4. Q. Under what circumstances is it proper to infer intent from materiality? A. In relation to a serious finding of this nature it is not appropriate to make inferences. The relevant facts should be put to the individuals concerned in oral testimony, the nature of their wrongdoing and what they ought to have done should be specifically and directly put to them and they should have an opportunity to answer the allegations. The issue should then be decided according to the evidence.

    5. Q. Should the balancing inquiry be abandoned? A. In a matter of this seriousness and in view of the penal nature of the sanction, yes.

    6. Q. Should standards for materiality and intent in other contexts be applied? A. It seems appropriate to review the issue in a wider context, and possibly having regard also to the law of deception. If what is under consideration is quasi-fraud it is clearly wrong to apply an unduly low standard created in a specialised and self-contained area of the law.

    Of course this is a set of answers given by an alien (UK), but perhaps the view of an interested outsider may inform the debate.

  39. My solution would be if a material reference is withheld irregardless of intent, the patent loses its strong presumption of validity under the clear and convincing standard and the standard under which the patent is judged becomes preponderence of the evidence.

    Isn’t that Microsoft’s argument in Lucent?

  40. In EP practice you don’t have to submit references while in the U.S. you do. However, the U.S. patent is stronger with clear and convincing evidence being needed to overcome the patent.

    My solution would be if a material reference is withheld irregardless of intent, the patent loses its strong presumption of validity under the clear and convincing standard and the standard under which the patent is judged becomes preponderence of the evidence.

  41. since there are common fact issues regarding materiality shared by the issue of invalidity and inequitable conduct

    You have yet to identify a single question of fact common to invalidity and inequitable conduct. And you’ve had ample opportunity to come up with one.

  42. If IC is alleged in over 80% of the litigated patent infringement suits, and proven in less than 5% of those suits,

    How does that compare to all the other defenses commonly raised by accused infringers?

    What about patent infringement? From what I can see, it’s alleged in 100% of patent cases, and only proven in about a third of them. We’re better off doing away with patent infringement altogether.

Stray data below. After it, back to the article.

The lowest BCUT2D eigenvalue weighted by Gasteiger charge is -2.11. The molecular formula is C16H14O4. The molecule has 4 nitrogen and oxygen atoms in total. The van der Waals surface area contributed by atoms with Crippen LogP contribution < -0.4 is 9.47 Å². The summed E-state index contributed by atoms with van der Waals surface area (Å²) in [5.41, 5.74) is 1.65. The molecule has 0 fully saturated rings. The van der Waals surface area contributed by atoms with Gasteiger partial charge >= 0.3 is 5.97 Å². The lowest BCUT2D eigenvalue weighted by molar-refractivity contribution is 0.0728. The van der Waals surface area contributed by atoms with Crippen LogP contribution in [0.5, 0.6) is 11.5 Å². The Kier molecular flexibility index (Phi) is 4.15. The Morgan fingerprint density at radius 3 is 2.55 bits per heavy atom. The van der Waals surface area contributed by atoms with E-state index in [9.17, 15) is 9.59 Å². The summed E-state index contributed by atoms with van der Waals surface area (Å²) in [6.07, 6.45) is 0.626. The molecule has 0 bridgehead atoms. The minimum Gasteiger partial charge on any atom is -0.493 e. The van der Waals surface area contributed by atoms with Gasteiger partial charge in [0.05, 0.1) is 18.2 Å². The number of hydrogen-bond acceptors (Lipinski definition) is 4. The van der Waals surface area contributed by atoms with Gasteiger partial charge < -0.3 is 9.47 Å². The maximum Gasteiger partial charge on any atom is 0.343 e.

43. 6, good post.

    IC:

    1. Non disclosure of an invalidating reference.

    2. Intentional misrepresentation of material facts.

    Re: 1, since there are common fact issues regarding materiality shared by the issue of invalidity and inequitable conduct, Dairy Queen applies. The 7th Amendment prevents a court deciding IC before a jury decides invalidity. The 7th amendment further prevents a court from deciding materiality differently after a jury has decided the issue in deciding invalidity.

  44. “There is no “plague” of inequitable conduct pleading by defendants.”

    Malcolm,

    You’re living in “Never, Never Land” gain to believe that statement. If IC is alleged in over 80% of the litigated patent infringement suits, and proven in less than 5% of those suits, you’ve got a “plague.” Unfortunately, much of the problem lies with the courts, including the Federal Circuit, in not holding defendants who make such unproven allegations of IC “feet to the fire” by imposing sanctions under FRCP 11 and 35 USC 285. Until that happens, the “plague” will continue, and will add a significant expense to patent infringement litigation.

    “Get rid of intent prong, make materiality the only prong.

    6,

    That’s an even worse thought than what Malcolm said. (Sorry Alan, as you and I know, we’re on different sides of the fence on this one.) Removing the “intent prong” makes IC a “strict liability” offense, and will punish the “ignorant” far more than the truly “knowing.”

    Bottom line: unless and until IC is dealt with sanely and true “equity” is applied in terms of the consequences when IC is proved under a “rational” and “consistent” standard (which the Federal Circuit has yet to do despite all its posturing to the contrary), we’re better off (like the ROW) dumping IC completely.

  45. it’s black letter law that the court has to find the ref material

    Funny thing, here’s what the rule says:

    “Each individual associated with the filing and prosecution of a patent application has a duty of candor and good faith in dealing with the Office, which includes a duty to disclose to the Office all information known to that individual to be material to patentability as defined in this section.”

    The applicant must know the reference to be material. Does that require actual materiality, or merely a “knowledge” (subjectively high epistemological confidence level, i.e. belief) that the reference is material?

    Materiality is always at least a little bit subjective, and it can be argued as extensively as validity. If you withhold a reference because you think that will give you an easier time obtaining a patent, you shouldn’t be able to later avail yourself of a defense of transient incompetence.

  46. Alan: As I’ve always said, if you withhold a material reference, per se unenforceability.

    The question is: what is meant by “withholding a material reference.”

    Let’s say I have a large portfolio of 200 related patents applications. The paralegal who has been handling the IDSs for this complicated family is diagnosed with cancer shortly before case X is filed. New paralegal steps in to take over for the sick paralegal. During the preparation of the IDS for case X, 392 references are cited which is all the relevant references except for references A and B. The same Examiner handling case X handles closely related case W, filed before the paralegal got sick, where A and B were cited. Case X issues as a patent. A and B are non-cumulative with the cited art and material to the issued claims.